As students develop through the school year, they develop and refine their skills and practice by setting new goals, creating action plans and engaging with actionable items as a means to work towards achieving their goals while reflecting throughout the process. An eportfolio is one way of documenting and reflecting on a student’s learning journey in a meaningful and authentic way. It serves as a place for students to highlight and reflect on pieces of selected work, which can be shared with parents, teachers and peers. The structure of e-portfolios can vary depending on the age of students, goals of the school and individual choice.
Questions to Consider
When beginning the process towards implementing e-portfolios, teachers and administrators should reflect on a number of questions prior to rolling them out.
What is the Purpose of an e-Portfolio?
Defining the goal of the e-portfolio is key for all of the stakeholders. Some e-portfolios may be more focused on the process of learning (snapshots of learning throughout the experience), product focused (finished pieces of work) or even a combination of both. Some schools may focus more on only studentselected pieces or they may mandate teacherselected pieces or, again, somewhere along the continuum. To summarise one approach a school might take, an e-portfolio may be a process journal to reflect on the journey of learning through studentselected pieces of work with reflections, with input and guidance from their teachers.
What Will It Look Like?
What e-portfolios look like in schools depends on a variety of factors varying from device type, platform choice and age level. The experience of creating e-portfolios is very different for students who have a laptop or an iPad.
There a number of different platforms available to create student e-portfolios. Whether using Easy Blogger Jr, Seesaw, Managebac or Google Sites, it is important for schools to consider their existing systems and how the implementation of e-portfolios may work within these systems.
One concern schools often have with the development of e-portfolios is that they must be consistent throughout the school: if one year group uses one application, all must use the same. While this is true to a certain extent, it is more appropriate to ensure that the choice of platform is appropriate for the age of the students. This could mean that it may be better for younger students to use iPads and a blogging application using pictures, videos and audio reflections, while junior students transition to a more sophisticated platform to incorporate a wider range of multimedia selections, written reflections and a more comprehensive scope of all learning of subjects, concepts and skills. Regardless of what a school uses to create its e-portfolios, it is most important that it works for the needs of the learning community.
Who has Ownership of the e-Portfolio?
It is key to define ownership as it implicates the buyin and enthusiasm towards developing the e-portfolio. Ideally, the owner of the e-portfolio is the student. The e-portfolio is created by the student for the purpose of reflecting, goal setting and sharing his learning with others. While others (parents, teachers, peers, administration) are all stakeholders in the eportfolio process and support the student through the process, the student should have ultimate control over what, when and how his learning is demonstrated to his audience.
Who is the Audience?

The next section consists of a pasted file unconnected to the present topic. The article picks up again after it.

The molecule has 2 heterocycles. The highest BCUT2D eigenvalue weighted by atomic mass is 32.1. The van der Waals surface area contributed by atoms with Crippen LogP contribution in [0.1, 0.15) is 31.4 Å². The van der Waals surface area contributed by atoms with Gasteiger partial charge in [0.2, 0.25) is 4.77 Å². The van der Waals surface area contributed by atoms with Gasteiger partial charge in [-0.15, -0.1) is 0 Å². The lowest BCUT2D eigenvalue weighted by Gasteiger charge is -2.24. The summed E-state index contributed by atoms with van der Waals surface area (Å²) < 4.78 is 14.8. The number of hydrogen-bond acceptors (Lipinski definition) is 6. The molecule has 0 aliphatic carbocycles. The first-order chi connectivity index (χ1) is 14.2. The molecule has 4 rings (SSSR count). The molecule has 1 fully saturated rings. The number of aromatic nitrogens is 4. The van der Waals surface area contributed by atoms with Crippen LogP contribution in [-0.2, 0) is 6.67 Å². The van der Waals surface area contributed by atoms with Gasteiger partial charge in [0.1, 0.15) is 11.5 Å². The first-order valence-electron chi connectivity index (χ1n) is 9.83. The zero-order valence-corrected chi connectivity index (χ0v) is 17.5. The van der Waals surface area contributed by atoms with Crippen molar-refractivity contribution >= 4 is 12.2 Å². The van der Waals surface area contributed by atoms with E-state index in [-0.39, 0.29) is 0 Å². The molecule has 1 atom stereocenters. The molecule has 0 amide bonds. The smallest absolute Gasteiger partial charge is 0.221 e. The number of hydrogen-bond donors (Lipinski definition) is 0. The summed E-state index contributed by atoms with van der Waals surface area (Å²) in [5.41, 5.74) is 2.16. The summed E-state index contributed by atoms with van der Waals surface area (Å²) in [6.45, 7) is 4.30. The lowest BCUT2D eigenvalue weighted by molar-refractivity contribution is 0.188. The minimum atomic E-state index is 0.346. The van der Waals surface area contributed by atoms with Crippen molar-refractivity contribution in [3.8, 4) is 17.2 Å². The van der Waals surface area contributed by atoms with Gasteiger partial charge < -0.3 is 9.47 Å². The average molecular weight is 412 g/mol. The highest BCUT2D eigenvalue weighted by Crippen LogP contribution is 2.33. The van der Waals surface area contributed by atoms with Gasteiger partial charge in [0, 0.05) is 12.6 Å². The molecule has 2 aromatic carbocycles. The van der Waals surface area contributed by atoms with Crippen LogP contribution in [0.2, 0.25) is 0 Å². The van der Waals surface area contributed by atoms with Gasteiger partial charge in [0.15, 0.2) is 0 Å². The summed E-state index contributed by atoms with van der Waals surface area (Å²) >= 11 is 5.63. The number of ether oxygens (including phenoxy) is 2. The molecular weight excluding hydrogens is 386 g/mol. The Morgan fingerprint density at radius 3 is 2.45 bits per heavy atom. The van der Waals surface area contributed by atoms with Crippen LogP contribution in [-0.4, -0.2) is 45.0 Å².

Identifying who will see and interact with the e-portfolios further creates a defined purpose for students. The e-portfolios should be a source of information to inform teaching practice. It is beneficial for teachers to confer with their students and their e-portfolio to gain greater insight into their work and reflection. This also allows for coaching of students on the refinement of their goals and planning for next steps.
Students may share their portfolio with other students in class and across year groups. This promotes sharing of learning both vertically and horizontally. Peer assessment/feedback is an important part of the process, allowing students to learn how to give and receive constructive feedback from others, while learning from the work of others.
Students connect their learning with home by sharing with family members and making connections beyond the classroom. Parents can review the portfolio with their child at the end of each unit and discuss their learning and growth over the course of the unit. Many platforms allow parents to subscribe to updates where they receive instant feedback when new entries are added, further adding to timely conversations to connect the learning. Parents should engage with the opportunity to ignite discussion with their child and comment on their work.
How Will It Work?
The logistics of implementation can often make or break the success of any new implementation process. Having a discussion with teachers about how to facilitate implementation in the classroom invites teachers to explore strategies with one another. How many devices do you have? Will this be a once a week task or ongoing as appropriate when students want to add? What requirements do you have for students with their reflections? How will you monitor student progress, entries and conferring? How much time a week do you need to allocate with your planning? All of these questions help to foresee potential areas that would break the flow of implementation. By visualising the plan in advance, teachers are able to plan for successful implementation.
What are the Roles of the Various Stakeholders?
As a school, identifying the stakeholders and their role allows for each stakeholder to have a greater understanding of how they can positively impact the process of e-portfolio implementation and reflections. Once the stakeholders and their role have been identified, actionable items of how they may achieve their role helps to develop transparency amongst stakeholders.
The role of the student may be to create and maintain an e-portfolio throughout the academic year as a way to reflect on his learning and share his growth. By unpacking this role, the student will have a better understanding of how to select pieces, how many pieces should be included throughout the reflection process (as a minimum), how he should reflect and how he will share with others.
There should be role clarity for all teachers who support the student with their e-portfolio: the homeroom teacher, the single subject teacher, the English as a second language teacher, educational support teaching assistants and learning support teachers. Each of these roles play a crucial part in the overall student experience. Where appropriate, the role of the education technology coach should be outlined in how they will support both teachers and students as they navigate the digital portfolio process to ensure implementation does not fully fall on either the homeroom teacher or the education technology coach. Rather, support should be shared by all.